No Escape From The Prison Ship

James Delingpole: We Won Brexit But the Same Dreary Losers Are Still In Charge

In the immediate aftermath of the extraordinary palace coup in July last year, where the losing faction of the Conservative party who’d voted Remain somehow managed to slime their way into all the key positions of government – Remainer Theresa May as Prime Minister, Remainer Philip Hammond as Chancellor, Remainer Amber Rudd as Home Secretary – I dashed off a despairing piece called “Brexit won the battle: But now we’ve lost the war.”

…after yesterday’s budget, I’m disappointed to learn that I was right all along. Britain remains under the thumb of the same old liberal elite that gave us the Tony Blair government and the Gordon Brown government and the David Cameron Coalition government and the David Cameron “Conservative” government. All governments run by the kind of people who were perfectly happy to remain within the European Union because they basically shared its communitarian socialist values and believed that the job of elites is to tax, spend, and regulate while the little people accepted with humble gratitude whatever bread and circuses were tossed their way.

As another new example of regulation:

Under new tobacco laws, smaller bags (under 30g) of roll-your-own tobacco and ten-packs of cigarettes will be banned from May 21.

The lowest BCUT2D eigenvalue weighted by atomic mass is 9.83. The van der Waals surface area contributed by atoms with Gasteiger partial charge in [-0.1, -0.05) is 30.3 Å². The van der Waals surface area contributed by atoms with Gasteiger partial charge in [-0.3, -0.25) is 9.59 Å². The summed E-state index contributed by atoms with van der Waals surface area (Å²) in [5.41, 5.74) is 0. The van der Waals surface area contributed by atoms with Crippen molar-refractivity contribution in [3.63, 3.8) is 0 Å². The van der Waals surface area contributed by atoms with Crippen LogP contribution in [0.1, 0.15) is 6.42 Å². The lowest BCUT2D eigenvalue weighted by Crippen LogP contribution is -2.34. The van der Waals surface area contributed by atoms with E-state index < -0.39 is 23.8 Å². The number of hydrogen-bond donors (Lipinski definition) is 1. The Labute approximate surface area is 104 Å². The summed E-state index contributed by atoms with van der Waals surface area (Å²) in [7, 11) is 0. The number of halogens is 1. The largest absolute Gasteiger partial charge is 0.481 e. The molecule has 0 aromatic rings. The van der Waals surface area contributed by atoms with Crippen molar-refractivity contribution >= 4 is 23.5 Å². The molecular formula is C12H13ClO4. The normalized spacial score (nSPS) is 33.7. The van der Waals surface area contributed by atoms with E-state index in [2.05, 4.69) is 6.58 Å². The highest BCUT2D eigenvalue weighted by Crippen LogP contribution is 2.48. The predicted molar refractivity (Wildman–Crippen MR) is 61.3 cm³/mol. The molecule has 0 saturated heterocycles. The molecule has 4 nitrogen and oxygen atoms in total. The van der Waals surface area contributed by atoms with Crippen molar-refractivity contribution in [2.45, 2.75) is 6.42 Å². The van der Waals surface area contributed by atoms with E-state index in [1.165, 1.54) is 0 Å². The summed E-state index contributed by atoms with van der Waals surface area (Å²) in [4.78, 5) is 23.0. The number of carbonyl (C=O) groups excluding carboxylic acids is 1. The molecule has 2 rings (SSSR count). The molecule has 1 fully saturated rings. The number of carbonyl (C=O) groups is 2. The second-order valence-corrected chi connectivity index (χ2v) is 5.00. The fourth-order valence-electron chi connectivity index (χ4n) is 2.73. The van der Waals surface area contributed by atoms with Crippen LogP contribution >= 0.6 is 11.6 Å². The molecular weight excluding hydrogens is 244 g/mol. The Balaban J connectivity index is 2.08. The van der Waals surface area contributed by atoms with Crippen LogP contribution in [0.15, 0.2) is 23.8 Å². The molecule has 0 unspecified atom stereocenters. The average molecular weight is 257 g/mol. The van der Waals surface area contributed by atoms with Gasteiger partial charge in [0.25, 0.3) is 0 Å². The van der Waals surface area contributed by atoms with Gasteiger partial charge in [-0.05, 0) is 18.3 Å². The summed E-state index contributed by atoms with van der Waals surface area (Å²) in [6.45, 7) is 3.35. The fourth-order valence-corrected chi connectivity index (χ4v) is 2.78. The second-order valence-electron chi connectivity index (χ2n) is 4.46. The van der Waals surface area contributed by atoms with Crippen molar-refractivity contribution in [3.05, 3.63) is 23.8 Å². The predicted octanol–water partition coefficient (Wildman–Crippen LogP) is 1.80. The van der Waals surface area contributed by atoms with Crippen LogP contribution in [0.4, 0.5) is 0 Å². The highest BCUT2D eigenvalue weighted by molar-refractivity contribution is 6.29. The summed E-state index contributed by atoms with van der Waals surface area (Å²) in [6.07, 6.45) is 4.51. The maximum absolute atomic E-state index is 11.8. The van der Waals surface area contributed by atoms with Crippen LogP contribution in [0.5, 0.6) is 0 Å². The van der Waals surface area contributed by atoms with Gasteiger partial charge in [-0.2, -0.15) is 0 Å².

The government started phasing out the fags last May when packaging was standardised but shops have had a year to get rid of old stock.

The ban includes some flavoured cigarettes and roll-you-own tobacco, including fruit, spice, herbs, alcohol, candy or vanilla.

A complete ban on menthol-flavoured cigarettes is set for May 20, 2020.

Menthol cigarettes are flavoured with compound menthol, a substance which triggers cold-sensitive nerves in the skin without actually providing a drop in temperature.

Nothing has changed. Taxes on tobacco were ratcheted up another notch in the budget. More tobacco varieties are being banned. Choice is becoming more and more restricted. The same sort of restrictions are being called for with other products.

My local tobacconist has stopped selling a local brand of Black Cherry tobacco which I only discovered a year or so ago. Now you can buy the same tobacco, minus the flavouring. But the flavouring is now also on sale in the shop, in the form of a spray.

Perhaps in the future you won’t be able to buy iced cakes. You’ll be able to buy plain, unflavoured cakes. But you’ll still be able to buy a separate icing dispenser to put the icing back on the cake.


By the time the UK was ready to invoke Article 50 and start the clock on the exit negotiations, one would have hoped that the strategy had been largely settled, leaving us reasonably certain as to what was involved.

Nearly nine months down the line, though, in what has been one of the most frustrating and unrewarding periods in contemporary political history, we still lack clarity on our Government’s intentions.

Worse still, there are growing fears that the absence of clarity from Mrs May and her ministers do not reflect a desire to protect the UK’s negotiating position. Rather, it is indicative of the confusion and ignorance at the heart of Government over what they are seeking and what is possible to achieve.